This is the first post in the “Innovative Teaching Challenge” series. Get each challenge delivered to your inbox by signing up here.
I spent a lot of time as a teacher figuring out new ways to inspire and motivate my students. Sometimes it worked, but often I would fail to reach all of them. Then one day I gave my students choice. Not some “fake choice” assignment where they could pick one topic out of a box of topics…but REAL choice. You know what happened? Students were inspired and motivated to learn by themselves…and by each other. And they did a much better job at inspiring then I ever could. Choice gives students the ability to go above and beyond our curricular limitations…try to give as much choice as possible and watch your students innovate.
That choice came in the form of the “20% Project“. They could learn whatever they wanted to learn in my class…with no real limitations. It was extremely difficult for some students, and for others it was very natural. However, the real magic happened when the students began exploring and learning about their “choices” during class time.
As a teacher I noticed some ways that choice impacted the learning process. Normally, we tell students what they are going to learn, then give them resources and materials to learn (sometimes created by us, sometimes created by others), then check for understanding, and provide feedback and help as needed.
This project was different because:
a) Students picked their learning topic and end goal
b) Students pre-defined what they would consider a successful learning outcome
c) In most cases I knew nothing about the topic they chose (i.e. I’m an English teacher and they chose to rebuild a car engine)
I was no longer the person with the most knowledge on the subject in the room, so I had to act fast and help in other ways. Pointing them in the direction of strong research and mentoring opportunities. Giving feedback on their blogging. Helping in the learning process (I was learning as well). And finally, giving them a final push towards some type of making/creating/building aspect of their project.
There were five specific ways student choice impacted the learning going on in my classroom:
1. Choice improves student buy-in
In the beginning of the project it was a challenge to get every student to actually choose a topic. Some wanted me to just give them a worksheet and tell them what they needed to do. However, once we got past this obstacle…the buy-in was already there. Students cared about what they were doing because they CHOSE what they were doing. If they wanted to complain about their topic, I would let them switch to a new one so the buy-in would always remain the same.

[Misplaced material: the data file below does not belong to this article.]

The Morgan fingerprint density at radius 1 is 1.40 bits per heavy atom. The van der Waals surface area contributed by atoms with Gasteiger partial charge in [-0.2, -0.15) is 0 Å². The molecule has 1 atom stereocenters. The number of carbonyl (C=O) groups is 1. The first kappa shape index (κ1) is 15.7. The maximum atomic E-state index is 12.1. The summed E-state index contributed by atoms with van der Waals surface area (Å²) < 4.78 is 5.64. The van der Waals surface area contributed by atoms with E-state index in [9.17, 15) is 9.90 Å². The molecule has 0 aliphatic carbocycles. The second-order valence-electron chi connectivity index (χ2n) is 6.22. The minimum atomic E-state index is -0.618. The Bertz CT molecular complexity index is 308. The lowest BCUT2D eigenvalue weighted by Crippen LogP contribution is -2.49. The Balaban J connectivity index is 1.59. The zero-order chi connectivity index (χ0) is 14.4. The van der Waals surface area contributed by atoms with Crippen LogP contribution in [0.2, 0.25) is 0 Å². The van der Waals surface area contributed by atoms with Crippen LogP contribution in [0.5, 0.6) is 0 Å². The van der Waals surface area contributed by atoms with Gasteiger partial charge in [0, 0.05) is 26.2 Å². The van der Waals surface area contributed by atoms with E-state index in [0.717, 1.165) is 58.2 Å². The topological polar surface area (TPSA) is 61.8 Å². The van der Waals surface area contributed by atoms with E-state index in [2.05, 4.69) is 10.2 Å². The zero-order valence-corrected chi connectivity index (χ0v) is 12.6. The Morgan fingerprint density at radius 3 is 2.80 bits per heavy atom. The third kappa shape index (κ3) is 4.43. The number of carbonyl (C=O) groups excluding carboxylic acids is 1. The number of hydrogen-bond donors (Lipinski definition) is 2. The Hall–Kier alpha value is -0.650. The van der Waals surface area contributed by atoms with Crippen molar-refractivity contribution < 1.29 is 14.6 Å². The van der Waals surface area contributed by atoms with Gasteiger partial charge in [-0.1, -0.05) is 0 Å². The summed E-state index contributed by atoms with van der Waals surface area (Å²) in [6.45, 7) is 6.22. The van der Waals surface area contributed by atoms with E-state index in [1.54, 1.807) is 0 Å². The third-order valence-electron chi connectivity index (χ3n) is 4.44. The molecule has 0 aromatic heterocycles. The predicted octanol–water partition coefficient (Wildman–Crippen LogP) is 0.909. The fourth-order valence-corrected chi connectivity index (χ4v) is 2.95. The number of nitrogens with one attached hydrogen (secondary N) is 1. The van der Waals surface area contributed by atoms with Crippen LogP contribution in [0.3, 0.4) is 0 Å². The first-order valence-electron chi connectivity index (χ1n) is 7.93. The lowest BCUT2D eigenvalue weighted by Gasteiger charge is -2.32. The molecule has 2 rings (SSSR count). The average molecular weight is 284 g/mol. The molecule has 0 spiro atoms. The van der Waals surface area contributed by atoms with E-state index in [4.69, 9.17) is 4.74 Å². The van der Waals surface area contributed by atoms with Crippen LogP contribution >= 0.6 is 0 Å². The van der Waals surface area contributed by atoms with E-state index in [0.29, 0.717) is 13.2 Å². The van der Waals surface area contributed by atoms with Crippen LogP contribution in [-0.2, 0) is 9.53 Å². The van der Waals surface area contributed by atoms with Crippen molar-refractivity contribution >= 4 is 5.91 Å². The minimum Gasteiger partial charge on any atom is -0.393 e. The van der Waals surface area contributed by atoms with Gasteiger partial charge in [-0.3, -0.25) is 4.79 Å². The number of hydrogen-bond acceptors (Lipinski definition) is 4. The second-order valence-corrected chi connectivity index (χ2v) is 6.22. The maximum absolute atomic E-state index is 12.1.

2. Choice puts the responsibility back in the students’ hands
At the same time, the students knew that I was not the “expert” on their chosen topic. I didn’t know much about learning sign-language so my responsibility as a teacher changed. Students could no longer come to me expecting an answer, but had to come to me expecting help in finding the answer. I was still the “lead learner” in my class, but I was learning alongside my students and not doing it for them. The learning responsibility was firmly on their shoulders.
3. Choice allows for flexibility
If you’ve ever done a “passion project” or wrote your own story, song, etc….then you know that things change. The idea we initially started out with gets reworked and twisted into something completely new. Because I did not give requirements and deadlines with what they needed to complete…this project allowed for complete flexibility. Choice drove the students’ actions and gave some room for lots of little (and sometimes big) changes along the way.
4. Choice embraces current and new passions
To be honest, I didn’t expect so many students to have no idea what they were interested or passionate about. However, this project allowed students to find new passions and new interests—as well as embrace their current passions. This is important because they did not need to start with base knowledge…but they also could start with base knowledge. That meant for many students they were just beginning to learn about this topic, and for others it was something they had been doing for many years. Choice put students on very different learning continuums during the project, but as we saw with the final presentations…this did nothing to limit the overall learning.
5. Choice leads to growth
Ultimately, choice consistently lead to growth. Because of the above factors, choice became a way for students to create their own learning path…and assess how much they had learned. Almost every student came out of this project saying they had not only learned something new, but also been excited to grow through the process.
It was not always easy for the students, or for me as the teacher, but choice brought out the best in all of us.
Innovative Teaching Challenge #1: Try to find a small way you can give your students choice in their learning this week. It does not need to be an entire project, but instead can start with a daily activity. Give your students choice and see how they respond. Ask them about the difference in learning something they chose versus something that was picked for them. Let us know how it goes in the comments!